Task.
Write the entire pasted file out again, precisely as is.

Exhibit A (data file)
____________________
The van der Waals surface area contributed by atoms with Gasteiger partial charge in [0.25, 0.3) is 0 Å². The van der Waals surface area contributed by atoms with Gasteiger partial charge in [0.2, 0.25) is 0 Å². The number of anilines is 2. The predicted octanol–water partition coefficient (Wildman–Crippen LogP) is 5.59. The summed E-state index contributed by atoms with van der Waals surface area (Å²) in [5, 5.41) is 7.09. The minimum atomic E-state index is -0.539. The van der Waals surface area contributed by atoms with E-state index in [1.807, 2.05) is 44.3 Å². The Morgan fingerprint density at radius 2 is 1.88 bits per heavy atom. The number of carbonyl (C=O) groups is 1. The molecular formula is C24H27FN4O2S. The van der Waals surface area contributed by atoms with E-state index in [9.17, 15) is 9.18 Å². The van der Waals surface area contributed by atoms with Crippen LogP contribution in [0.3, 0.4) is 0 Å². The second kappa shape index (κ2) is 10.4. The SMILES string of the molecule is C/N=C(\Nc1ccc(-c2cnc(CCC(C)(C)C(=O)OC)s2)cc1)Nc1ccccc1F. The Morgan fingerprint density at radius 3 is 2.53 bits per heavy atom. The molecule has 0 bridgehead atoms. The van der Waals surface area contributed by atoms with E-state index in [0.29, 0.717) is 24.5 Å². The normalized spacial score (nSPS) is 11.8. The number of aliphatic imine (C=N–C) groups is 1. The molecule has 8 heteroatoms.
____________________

The van der Waals surface area contributed by atoms with Gasteiger partial charge in [0.25, 0.3) is 0 Å². The van der Waals surface area contributed by atoms with Gasteiger partial charge in [0.2, 0.25) is 0 Å². The number of anilines is 2. The predicted octanol–water partition coefficient (Wildman–Crippen LogP) is 5.59. The summed E-state index contributed by atoms with van der Waals surface area (Å²) in [5, 5.41) is 7.09. The minimum atomic E-state index is -0.539. The van der Waals surface area contributed by atoms with E-state index in [1.807, 2.05) is 44.3 Å². The Morgan fingerprint density at radius 2 is 1.88 bits per heavy atom. The number of carbonyl (C=O) groups is 1. The molecular formula is C24H27FN4O2S. The van der Waals surface area contributed by atoms with E-state index in [9.17, 15) is 9.18 Å². The van der Waals surface area contributed by atoms with Crippen LogP contribution in [0.3, 0.4) is 0 Å². The second kappa shape index (κ2) is 10.4. The SMILES string of the molecule is C/N=C(\Nc1ccc(-c2cnc(CCC(C)(C)C(=O)OC)s2)cc1)Nc1ccccc1F. The Morgan fingerprint density at radius 3 is 2.53 bits per heavy atom. The molecule has 0 bridgehead atoms. The van der Waals surface area contributed by atoms with E-state index in [0.29, 0.717) is 24.5 Å². The normalized spacial score (nSPS) is 11.8. The number of aliphatic imine (C=N–C) groups is 1. The molecule has 8 heteroatoms.